Every group might be additionally segmented, producing as many as four distinct groups—a number usually sufficient to diagnose the needs of your users—with up to six people in each one.
For example, when examining travelers, we had one group with people who only traveled by airplane, and another with people who only traveled by train. Those two groups differed significantly in their behaviors. So, all in all, we interviewed 6 “train travelers” and “6 airplane travelers.
KS: The UX team prepares a custom scenario for each client, with a different set of questions, defined by the area they want to examine and the client’s needs. Then, the scenario is consulted with the client.
The interview looks more like a conversation, without simple yes-or-no questions or fishing for the correct answer. It’s also recorded on video, so the interviewer can keep eye contact with the interviewee and maintain a natural flow in the meeting.
An individual interview can last up to one hour. The atmosphere is friendly, but professional, stripped of undue familiarity. It's best to ask open questions and listen to the answers without doing anything that might imply that the answer was what we expected, nodding for example. Additionally, we want the interviewee to talk as much as possible.
KS: We try to ask about personal, real-life experiences. When we interviewed travelers, for example, we asked them what their last trip looked like, how they planned it, and to give us examples of how they felt at the time. In short, we ended up asking a lot of “Why” and “How” questions.
At the close of each interview, we usually ask users to fill out a rudimentary survey to collect basic information about their age, gender, education, etc.
KS: Easy as this may seem, the person conducting UX interviews should be prepared really well, both in terms of soft skills and UX knowledge. It’s best when a company conducting such research employs a qualified UX researcher or a research agency.
In software agencies, that role is often taken by product design teams. See, design is not only about the colors and visuals, but mostly about the application’s usability.
KS: The client usually knows a lot about their target group (eg. thanks to data from Google Analytics or pre-built user personas), and can provide comprehensive information about the users. Such knowledge is indispensable when working on target groups.
Obviously, it’s also the client who points out certain areas they would like to have researched, so they present the need.
The UX team collects these expectations and information, and then drafts the interview scenario, later consulting it with the client.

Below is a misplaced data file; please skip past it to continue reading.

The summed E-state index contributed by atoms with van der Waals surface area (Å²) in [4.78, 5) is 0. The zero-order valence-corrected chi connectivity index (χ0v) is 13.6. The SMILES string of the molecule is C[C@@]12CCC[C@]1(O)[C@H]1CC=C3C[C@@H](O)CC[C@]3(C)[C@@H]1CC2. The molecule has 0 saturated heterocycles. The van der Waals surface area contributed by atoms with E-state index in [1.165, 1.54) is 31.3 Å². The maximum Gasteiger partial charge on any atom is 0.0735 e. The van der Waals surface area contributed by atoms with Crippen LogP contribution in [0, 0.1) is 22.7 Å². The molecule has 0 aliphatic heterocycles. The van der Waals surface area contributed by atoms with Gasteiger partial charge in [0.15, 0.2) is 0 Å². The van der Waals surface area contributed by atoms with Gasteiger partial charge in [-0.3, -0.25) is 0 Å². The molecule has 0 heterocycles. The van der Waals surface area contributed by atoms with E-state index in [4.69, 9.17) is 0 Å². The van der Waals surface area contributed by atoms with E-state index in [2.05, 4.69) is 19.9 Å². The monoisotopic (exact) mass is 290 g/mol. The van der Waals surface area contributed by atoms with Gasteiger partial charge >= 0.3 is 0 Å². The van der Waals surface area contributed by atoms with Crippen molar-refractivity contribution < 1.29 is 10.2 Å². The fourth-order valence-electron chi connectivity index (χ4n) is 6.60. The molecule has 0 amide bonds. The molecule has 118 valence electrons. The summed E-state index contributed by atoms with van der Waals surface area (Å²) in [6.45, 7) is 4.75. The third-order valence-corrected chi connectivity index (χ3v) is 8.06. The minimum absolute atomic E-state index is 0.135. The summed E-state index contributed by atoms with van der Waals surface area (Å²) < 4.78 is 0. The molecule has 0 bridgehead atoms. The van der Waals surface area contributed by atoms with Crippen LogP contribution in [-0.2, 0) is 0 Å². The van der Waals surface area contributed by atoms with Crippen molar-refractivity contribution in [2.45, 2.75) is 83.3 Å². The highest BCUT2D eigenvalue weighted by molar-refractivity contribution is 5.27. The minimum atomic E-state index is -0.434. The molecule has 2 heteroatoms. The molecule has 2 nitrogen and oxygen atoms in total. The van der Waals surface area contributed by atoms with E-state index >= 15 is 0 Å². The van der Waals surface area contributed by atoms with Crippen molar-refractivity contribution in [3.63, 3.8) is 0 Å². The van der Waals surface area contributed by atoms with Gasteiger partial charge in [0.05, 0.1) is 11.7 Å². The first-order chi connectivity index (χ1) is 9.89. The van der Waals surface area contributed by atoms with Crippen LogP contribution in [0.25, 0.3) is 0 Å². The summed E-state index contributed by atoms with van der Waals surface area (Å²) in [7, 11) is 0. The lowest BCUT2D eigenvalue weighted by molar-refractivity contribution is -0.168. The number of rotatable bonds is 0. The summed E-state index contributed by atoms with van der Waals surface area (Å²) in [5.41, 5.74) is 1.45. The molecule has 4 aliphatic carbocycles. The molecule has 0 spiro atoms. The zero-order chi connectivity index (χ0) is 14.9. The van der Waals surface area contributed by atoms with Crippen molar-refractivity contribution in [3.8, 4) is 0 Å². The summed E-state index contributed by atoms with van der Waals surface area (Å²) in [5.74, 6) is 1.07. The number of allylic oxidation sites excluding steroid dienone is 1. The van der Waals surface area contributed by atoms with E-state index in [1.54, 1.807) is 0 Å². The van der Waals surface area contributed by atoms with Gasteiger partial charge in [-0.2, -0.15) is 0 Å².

After the study is completed, the client is presented with the recorded interviews along with a comprehensive report containing the UX team’s conclusions and recommendations. In short, the client doesn’t take part in the interviews directly, but remains in close collaboration with the interviewers.
KS: The researchers collect all the interviews and then go through them once more. It's also good practice to have the recordings reviewed by another person and then discuss the conclusions together.
While reviewing the interviews, the researchers take notes, assigning key conclusions to certain areas they had planned to examine beforehand. Then, they interpret the results for specific areas and check whether some answers were consistent across the interviewees.
The most important part, though, might actually be the UX team members discussing their impressions and interpretations of the interviews together. Taken together, all of the above make up so-called qualitative methods of analysis in UX interviews.
Design Team discussing UX interviews' results
Detailed interpretations along with recommendations are then sent to the client.
KS: Sometimes, the conclusions suggest that the client should not go forward with the development of a given application, and sometimes they prove that the client’s original concept indeed held great promise and should be developed further.
KS: Imagine that one day you come up with a great idea for an app, then you invest money to build it, and then it turns out after launch that nobody wants to use it much. Maybe because they don’t have to. Maybe because they never had a need for such an app in the first place. Or maybe because the group of prospective users whose potential problem you wanted to solve had already devised a way of solving this problem and their solution suits them better.
Wouldn’t it have been wiser to ask first? Wouldn’t it have been better to get to know the context from the perspective of the potential user?
Well, this is exactly the role that user interviews play in the development process. If a conclusion drawn from these interviews indicates that your dream application or a new functionality is completely unnecessary and unwanted, because the users don't actually need or want it—it will save you money you would have otherwise spent on development and allow you to invest your time elsewhere.
But the interviews may also help us discover an actual niche or figure out that the problem lies somewhere else.
The greatest advantage of doing UX interviews, however, lies not in their ability to save you money and time, but in offering you access to user feedback you can actually use to improve your existing app and introduce such features sought by the audience that you might not have otherwise figured out on your own.
You cannot understand good design if you do not understand people; design is made for people
— Dieter Rams